[tor-relays] Bridge clients don't *really* update dynamic bridge IPs from fingerprints?

George Kadianakis desnacked at riseup.net
Sat Jun 28 11:14:23 UTC 2014

Rick Huebner <rhuebner at radiks.net> writes:

> I run a bridge from a "semi-static" home internet account, where the
> address is dynamically assigned but only changes when either the ISP
> or my hardware router goes down and forces a reconnect, which only
> happens maybe once every several months. I've read in a few places
> that Tor bridges with dynamic IP addresses are just as useful as those
> with static addresses, even if their address changes pretty often,
> because the bridge user's client will use the bridge's fingerprint to
> look up its current address and port from the bridge authority if it
> fails to connect.

Hello Rick,

your intuition is correct. This feature does not work very well.

Here are a few reasons why:

a) As you said, UpdateBridgesFromAuthority is turned off by
   default. AFAIK, this is the case because the feature is not very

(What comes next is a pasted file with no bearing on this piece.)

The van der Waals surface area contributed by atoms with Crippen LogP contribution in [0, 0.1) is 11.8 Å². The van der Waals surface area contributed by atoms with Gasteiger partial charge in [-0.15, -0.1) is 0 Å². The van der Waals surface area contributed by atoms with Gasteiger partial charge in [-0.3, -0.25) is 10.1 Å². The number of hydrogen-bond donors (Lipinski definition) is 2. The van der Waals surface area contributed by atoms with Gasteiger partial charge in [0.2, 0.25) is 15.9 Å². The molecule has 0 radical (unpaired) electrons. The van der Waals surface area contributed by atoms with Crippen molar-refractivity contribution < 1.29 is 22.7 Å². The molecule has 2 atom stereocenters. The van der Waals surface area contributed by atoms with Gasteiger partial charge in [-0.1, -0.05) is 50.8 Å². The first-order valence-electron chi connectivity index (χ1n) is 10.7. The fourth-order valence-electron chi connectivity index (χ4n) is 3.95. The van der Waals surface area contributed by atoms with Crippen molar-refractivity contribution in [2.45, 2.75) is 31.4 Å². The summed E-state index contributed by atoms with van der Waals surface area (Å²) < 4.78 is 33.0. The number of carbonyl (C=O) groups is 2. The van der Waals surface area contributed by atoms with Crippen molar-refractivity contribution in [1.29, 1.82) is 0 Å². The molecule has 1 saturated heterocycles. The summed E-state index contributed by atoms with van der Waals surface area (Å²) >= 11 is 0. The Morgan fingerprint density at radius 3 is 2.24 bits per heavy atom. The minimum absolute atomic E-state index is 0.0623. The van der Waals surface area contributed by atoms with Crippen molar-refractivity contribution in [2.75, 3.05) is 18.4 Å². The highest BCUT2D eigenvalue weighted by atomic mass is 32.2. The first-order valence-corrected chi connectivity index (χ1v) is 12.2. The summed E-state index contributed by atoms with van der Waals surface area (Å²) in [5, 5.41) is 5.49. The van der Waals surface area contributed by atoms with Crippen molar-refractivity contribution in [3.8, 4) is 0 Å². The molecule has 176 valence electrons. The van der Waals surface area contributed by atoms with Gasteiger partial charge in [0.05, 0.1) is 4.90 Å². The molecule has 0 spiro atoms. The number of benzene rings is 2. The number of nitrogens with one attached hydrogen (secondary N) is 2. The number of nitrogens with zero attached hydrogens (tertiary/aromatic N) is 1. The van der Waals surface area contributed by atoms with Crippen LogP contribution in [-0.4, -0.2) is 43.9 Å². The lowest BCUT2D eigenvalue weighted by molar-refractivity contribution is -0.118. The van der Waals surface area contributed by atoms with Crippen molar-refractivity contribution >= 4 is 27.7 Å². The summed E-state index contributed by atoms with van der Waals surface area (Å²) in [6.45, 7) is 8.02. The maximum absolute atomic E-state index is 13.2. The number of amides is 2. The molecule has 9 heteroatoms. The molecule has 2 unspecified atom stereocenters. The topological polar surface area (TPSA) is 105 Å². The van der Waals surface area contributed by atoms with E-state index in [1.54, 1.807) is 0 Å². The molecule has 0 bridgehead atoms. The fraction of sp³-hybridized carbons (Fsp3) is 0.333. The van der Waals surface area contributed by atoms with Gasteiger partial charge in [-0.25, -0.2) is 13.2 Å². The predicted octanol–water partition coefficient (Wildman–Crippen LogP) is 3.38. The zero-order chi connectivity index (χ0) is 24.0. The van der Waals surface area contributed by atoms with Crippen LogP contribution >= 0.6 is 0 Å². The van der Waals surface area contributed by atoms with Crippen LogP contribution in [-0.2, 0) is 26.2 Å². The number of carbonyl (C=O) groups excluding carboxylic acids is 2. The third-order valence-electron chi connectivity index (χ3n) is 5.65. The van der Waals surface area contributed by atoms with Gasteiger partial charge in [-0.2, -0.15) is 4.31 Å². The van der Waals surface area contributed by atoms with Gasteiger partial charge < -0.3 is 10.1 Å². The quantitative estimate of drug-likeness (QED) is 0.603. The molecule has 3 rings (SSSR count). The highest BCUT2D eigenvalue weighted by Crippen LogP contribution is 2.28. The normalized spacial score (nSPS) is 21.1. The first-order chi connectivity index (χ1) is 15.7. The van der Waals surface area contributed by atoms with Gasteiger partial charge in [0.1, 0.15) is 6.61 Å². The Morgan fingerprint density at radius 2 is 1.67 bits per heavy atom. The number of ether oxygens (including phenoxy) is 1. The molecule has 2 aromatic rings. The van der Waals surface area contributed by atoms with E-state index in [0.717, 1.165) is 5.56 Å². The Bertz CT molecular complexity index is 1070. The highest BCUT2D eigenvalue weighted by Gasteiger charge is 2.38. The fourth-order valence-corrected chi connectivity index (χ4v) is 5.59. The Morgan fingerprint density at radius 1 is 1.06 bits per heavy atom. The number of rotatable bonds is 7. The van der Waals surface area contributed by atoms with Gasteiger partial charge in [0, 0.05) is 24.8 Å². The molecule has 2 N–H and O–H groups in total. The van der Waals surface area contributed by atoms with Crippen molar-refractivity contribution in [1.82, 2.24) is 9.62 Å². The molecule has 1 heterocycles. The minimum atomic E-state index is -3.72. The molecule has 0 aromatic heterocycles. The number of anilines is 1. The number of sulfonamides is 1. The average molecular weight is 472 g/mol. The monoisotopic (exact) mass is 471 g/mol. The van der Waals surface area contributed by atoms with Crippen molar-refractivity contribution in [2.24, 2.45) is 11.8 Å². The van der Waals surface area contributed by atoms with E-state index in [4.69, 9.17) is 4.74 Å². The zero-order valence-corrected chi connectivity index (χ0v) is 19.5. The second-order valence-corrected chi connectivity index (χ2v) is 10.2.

useful atm: most places have already blocked all the Tor
   authorities including the bridge authority.

   The feature needs to be slightly reworked. For example, maybe Tor
   needs to ask any working bridges it has about the descriptor of its
   dead bridges. Then the working bridges would query the bridge
   authority themselves and relay the descriptors to the client.
   However, a Tor proposal is needed to implement the above feature
   and further analysis is required (for example, is it a good idea to
   reveal to a bridge what other bridges you are using). Feel free to
   help us out with this :)

b) Also, Tor clients are amnesiac with regards to bridges
   information. That is, even if they learn the fingerprint or the new
   IP address of a bridge, they don't write it down on a file. So next
   time they start up, they have to do the whole thing
   again. Sebastian wrote a proposal for this a few years ago, but
   it's still unimplemented:
   Feel free to help with this too :) The first step is probably to
   reread the proposal, and see if anything needs to be changed to
   reflect the current state of Tor.

Also, check out this related blog post by Sebastian:

Have a good day and sorry for the sad news :)

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